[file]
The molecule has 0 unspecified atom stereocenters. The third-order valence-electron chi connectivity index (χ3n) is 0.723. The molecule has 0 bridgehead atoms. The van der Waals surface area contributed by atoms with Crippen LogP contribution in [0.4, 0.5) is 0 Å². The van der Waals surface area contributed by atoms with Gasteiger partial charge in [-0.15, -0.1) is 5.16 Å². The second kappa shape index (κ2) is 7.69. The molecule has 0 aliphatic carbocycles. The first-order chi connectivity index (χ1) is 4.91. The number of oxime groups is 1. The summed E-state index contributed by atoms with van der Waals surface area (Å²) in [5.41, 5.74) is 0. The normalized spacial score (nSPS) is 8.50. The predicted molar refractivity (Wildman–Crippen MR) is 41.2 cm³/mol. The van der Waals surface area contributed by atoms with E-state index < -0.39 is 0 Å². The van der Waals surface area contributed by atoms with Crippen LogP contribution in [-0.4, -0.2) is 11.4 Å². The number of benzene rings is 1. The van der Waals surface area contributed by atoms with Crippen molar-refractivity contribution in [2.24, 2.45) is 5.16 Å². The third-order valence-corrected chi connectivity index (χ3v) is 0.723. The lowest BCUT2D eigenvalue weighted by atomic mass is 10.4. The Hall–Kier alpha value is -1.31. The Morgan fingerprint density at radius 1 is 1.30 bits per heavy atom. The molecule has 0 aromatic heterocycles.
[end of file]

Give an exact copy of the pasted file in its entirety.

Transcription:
The molecule has 0 unspecified atom stereocenters. The third-order valence-electron chi connectivity index (χ3n) is 0.723. The molecule has 0 bridgehead atoms. The van der Waals surface area contributed by atoms with Crippen LogP contribution in [0.4, 0.5) is 0 Å². The van der Waals surface area contributed by atoms with Gasteiger partial charge in [-0.15, -0.1) is 5.16 Å². The second kappa shape index (κ2) is 7.69. The molecule has 0 aliphatic carbocycles. The first-order chi connectivity index (χ1) is 4.91. The number of oxime groups is 1. The summed E-state index contributed by atoms with van der Waals surface area (Å²) in [5.41, 5.74) is 0. The normalized spacial score (nSPS) is 8.50. The predicted molar refractivity (Wildman–Crippen MR) is 41.2 cm³/mol. The van der Waals surface area contributed by atoms with E-state index < -0.39 is 0 Å². The van der Waals surface area contributed by atoms with Crippen LogP contribution in [-0.4, -0.2) is 11.4 Å². The number of benzene rings is 1. The van der Waals surface area contributed by atoms with Crippen molar-refractivity contribution in [2.24, 2.45) is 5.16 Å². The third-order valence-corrected chi connectivity index (χ3v) is 0.723. The lowest BCUT2D eigenvalue weighted by atomic mass is 10.4. The Hall–Kier alpha value is -1.31. The Morgan fingerprint density at radius 1 is 1.30 bits per heavy atom. The molecule has 0 aromatic heterocycles.